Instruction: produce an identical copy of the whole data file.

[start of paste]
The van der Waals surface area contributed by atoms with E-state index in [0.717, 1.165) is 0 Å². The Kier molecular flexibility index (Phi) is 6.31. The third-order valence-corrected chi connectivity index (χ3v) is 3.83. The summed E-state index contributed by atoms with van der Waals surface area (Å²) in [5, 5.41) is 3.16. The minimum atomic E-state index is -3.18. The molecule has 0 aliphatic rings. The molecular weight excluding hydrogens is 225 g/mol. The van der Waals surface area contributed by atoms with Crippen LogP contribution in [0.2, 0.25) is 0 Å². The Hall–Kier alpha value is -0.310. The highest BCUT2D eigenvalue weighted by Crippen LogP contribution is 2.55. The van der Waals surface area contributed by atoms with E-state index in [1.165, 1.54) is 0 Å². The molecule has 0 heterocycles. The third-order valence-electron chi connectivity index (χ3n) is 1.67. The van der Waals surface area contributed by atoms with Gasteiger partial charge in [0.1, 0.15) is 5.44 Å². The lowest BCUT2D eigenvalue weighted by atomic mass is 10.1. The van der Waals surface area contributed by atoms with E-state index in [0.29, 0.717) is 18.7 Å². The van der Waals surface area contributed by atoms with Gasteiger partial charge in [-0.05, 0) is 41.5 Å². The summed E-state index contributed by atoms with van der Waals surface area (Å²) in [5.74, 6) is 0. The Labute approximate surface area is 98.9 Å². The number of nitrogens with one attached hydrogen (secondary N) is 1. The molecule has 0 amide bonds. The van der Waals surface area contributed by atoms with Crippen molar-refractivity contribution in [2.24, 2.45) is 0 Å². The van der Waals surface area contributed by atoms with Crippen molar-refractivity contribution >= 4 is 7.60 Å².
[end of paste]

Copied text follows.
The van der Waals surface area contributed by atoms with E-state index in [0.717, 1.165) is 0 Å². The Kier molecular flexibility index (Phi) is 6.31. The third-order valence-corrected chi connectivity index (χ3v) is 3.83. The summed E-state index contributed by atoms with van der Waals surface area (Å²) in [5, 5.41) is 3.16. The minimum atomic E-state index is -3.18. The molecule has 0 aliphatic rings. The molecular weight excluding hydrogens is 225 g/mol. The van der Waals surface area contributed by atoms with Crippen LogP contribution in [0.2, 0.25) is 0 Å². The Hall–Kier alpha value is -0.310. The highest BCUT2D eigenvalue weighted by Crippen LogP contribution is 2.55. The van der Waals surface area contributed by atoms with E-state index in [1.165, 1.54) is 0 Å². The molecule has 0 heterocycles. The third-order valence-electron chi connectivity index (χ3n) is 1.67. The van der Waals surface area contributed by atoms with Gasteiger partial charge in [0.1, 0.15) is 5.44 Å². The lowest BCUT2D eigenvalue weighted by atomic mass is 10.1. The van der Waals surface area contributed by atoms with E-state index in [0.29, 0.717) is 18.7 Å². The van der Waals surface area contributed by atoms with Gasteiger partial charge in [-0.05, 0) is 41.5 Å². The summed E-state index contributed by atoms with van der Waals surface area (Å²) in [5.74, 6) is 0. The Labute approximate surface area is 98.9 Å². The number of nitrogens with one attached hydrogen (secondary N) is 1. The molecule has 0 amide bonds. The van der Waals surface area contributed by atoms with Crippen molar-refractivity contribution in [2.24, 2.45) is 0 Å². The van der Waals surface area contributed by atoms with Crippen molar-refractivity contribution >= 4 is 7.60 Å².